Callet STRATOSPHERE Bb Trumpet

Discussion in 'Horns' started by Bruce Lee, Dec 19, 2003.

  1. Bruce Lee

    Bruce Lee Piano User

    Oct 24, 2003
    Rochester, NY

    A History:

    A lot of folks ask about the specific design of the new Callet Stratosphere trumpet. Here is the official description.

    The time honored and proven Callet Jazz/Symphonique .470 Expandabore (TM) design, which is in use in major symphonies in Europe and the US, as well as by jazz soloists, section players, lead players, is a testament to the incredible versatility of the instrument.

    Even with this versatility, the Jazz/Symphonique Expandabore .470 feels too open to some players, particularly if they are used to the resistance of conventional ML trumpets. The .470 Jazz/Symphonique does have more resistance than some larger bore style horns. For example: MF Horns, X3, X4 Schilkes, WT's with #1 slide, etc...

    So, the challenge was to create an exceptional trumpet that would appeal to players who wanted more resistance than the Jazz/Symphonique, yet still retain the legendary response, intonation, and superb upper-register slotting.

    For a while the Superchops model trumpets fit into this niche by offering more resistance, with unsurpassed upper-register slotting and projection!!! WOW! I have yet to hear a horn that can out project a Callet SuperChops even in outdoor projection tests.

    However, there was a perceived problem with these revolutionary horns. The horns projected so well that the "player feedback" was much less than most players were accustomed to hearing. Many players would end up overblowing the SuperChops horns trying to increase the sound feedback that they were used to hearing from the faster flaring bell designs to which their ears had become accustomed.

    Needless to say, the overblowing diminished the efficiency potential that these really great horns offered. Perhaps the Mazereau bell design, and the heavy bell design, are too far ahead of their time and will gravitate into the mainstream later in time. I was always amazed that they were not adapted more into the orchestral field, because I have witnessed, in comparison tests, that the SuperChops trumpets yield a darker than expected, pure solid tone, with great projection, that the Blackburn 24 ga ambronze bells achieve.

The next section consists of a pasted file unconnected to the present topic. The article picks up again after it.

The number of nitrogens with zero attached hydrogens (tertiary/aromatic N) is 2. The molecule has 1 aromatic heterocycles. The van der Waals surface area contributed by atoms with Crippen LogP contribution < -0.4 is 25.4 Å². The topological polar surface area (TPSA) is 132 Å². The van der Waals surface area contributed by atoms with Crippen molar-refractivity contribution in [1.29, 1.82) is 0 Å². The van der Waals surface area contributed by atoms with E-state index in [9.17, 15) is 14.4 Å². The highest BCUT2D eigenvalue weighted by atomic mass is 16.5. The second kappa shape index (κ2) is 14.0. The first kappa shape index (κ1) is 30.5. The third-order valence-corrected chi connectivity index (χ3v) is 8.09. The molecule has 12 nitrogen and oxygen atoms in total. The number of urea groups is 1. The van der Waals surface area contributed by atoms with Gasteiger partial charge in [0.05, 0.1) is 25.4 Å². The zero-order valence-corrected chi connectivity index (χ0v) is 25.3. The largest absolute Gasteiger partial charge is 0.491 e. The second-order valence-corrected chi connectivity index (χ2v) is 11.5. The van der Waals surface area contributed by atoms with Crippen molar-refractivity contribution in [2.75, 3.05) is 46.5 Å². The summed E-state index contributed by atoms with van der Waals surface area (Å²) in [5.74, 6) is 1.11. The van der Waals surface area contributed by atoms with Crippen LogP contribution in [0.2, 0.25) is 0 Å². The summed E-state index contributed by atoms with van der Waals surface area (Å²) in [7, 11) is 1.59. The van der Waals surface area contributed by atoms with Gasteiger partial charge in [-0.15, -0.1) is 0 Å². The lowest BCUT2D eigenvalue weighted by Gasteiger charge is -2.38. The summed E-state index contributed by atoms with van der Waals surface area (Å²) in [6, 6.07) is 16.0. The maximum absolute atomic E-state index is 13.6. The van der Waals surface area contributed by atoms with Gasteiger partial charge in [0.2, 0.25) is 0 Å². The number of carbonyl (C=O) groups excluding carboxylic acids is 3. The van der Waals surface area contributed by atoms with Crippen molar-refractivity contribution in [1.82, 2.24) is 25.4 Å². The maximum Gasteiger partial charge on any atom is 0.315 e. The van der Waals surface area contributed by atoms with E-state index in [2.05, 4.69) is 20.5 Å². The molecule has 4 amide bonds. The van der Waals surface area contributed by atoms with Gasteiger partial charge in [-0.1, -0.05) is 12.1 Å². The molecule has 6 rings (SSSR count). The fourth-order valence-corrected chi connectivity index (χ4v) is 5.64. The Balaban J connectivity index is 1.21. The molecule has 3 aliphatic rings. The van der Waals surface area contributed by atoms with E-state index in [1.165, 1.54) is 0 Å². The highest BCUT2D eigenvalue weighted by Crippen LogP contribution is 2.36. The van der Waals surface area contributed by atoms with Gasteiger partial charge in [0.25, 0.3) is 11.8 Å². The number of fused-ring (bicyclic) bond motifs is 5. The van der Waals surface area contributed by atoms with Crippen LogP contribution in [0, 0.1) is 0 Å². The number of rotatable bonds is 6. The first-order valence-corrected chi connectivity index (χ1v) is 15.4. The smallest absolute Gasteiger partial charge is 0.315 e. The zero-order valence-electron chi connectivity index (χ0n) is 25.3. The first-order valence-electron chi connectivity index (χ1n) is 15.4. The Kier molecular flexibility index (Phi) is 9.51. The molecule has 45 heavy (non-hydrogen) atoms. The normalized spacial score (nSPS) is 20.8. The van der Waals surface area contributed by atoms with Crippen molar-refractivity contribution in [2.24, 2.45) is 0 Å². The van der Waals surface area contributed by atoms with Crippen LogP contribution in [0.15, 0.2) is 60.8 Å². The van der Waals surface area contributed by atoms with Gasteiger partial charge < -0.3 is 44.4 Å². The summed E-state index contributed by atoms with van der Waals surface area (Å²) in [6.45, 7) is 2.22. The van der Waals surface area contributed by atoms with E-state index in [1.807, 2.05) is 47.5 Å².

I also know that the Blackburns differ, in this regard,l and project very well, requiring a different approach to sound projection, very much like the Superchops horns. Perhaps the name Superchops on the horn is too pretentious to be accepted in some musical circles? My personal experience has given me this impression. The Stratosphere trumpet will be replacing the SuperChops trumpet in the Callet line up at this point in time.

    The Present: The Callet Stratosphere Bb Trumpet

    I feel that the Stratosphere will ultimately fill in the gap for those who desire more of a conventional ML resistance, as far as blow characteristics are concerned. This has proven very true for players who are playing larger diameter/deeper cup trumpet mouthpieces. Yet some of those with a more efficient mouthpiece set-up seem to enjoy the horn, as well.

    The Stratosphere has the same bell and leadpipe of the Jazz/Symphonique. This gives the player more feed back than the SuperChops horn, and makes blending and tuning easier.

    The significant differences are that the main tuning slide is more squared, and becomes a .460 bore at the bottom leg of the main tuning slide, as opposed to the .470 of the Jazz model. This continues into a .460 valve section, remaining at .460 bore-size through the valve section, into the first inch of the bell tail. The rest of the bell is identical to the Jazz/Symphonique models.

    The overall weight of the Stratosphere is an ounce heavier than the Jazz/Symphonique. This, in conjunction with the smaller bore sections, and squared tuning slide, yields a very pleasant, clean, focused sound, with the projection which Callet trumpets are famous for. Additionally, it provides a more familiar resistance, common to conventional ML designs.

    Yes, we took the revolutionary original design of the Jazz/Symphonique and developed a horn for the mainstream Medium Large market. A pleasant surprise to many is the excellent upper-register slotting, and upper-register freedom of the Stratosphere, when compared to most of the professional Medium Large horns on the market.

    Thank you,

    Lee Adams - Callet Trumpets

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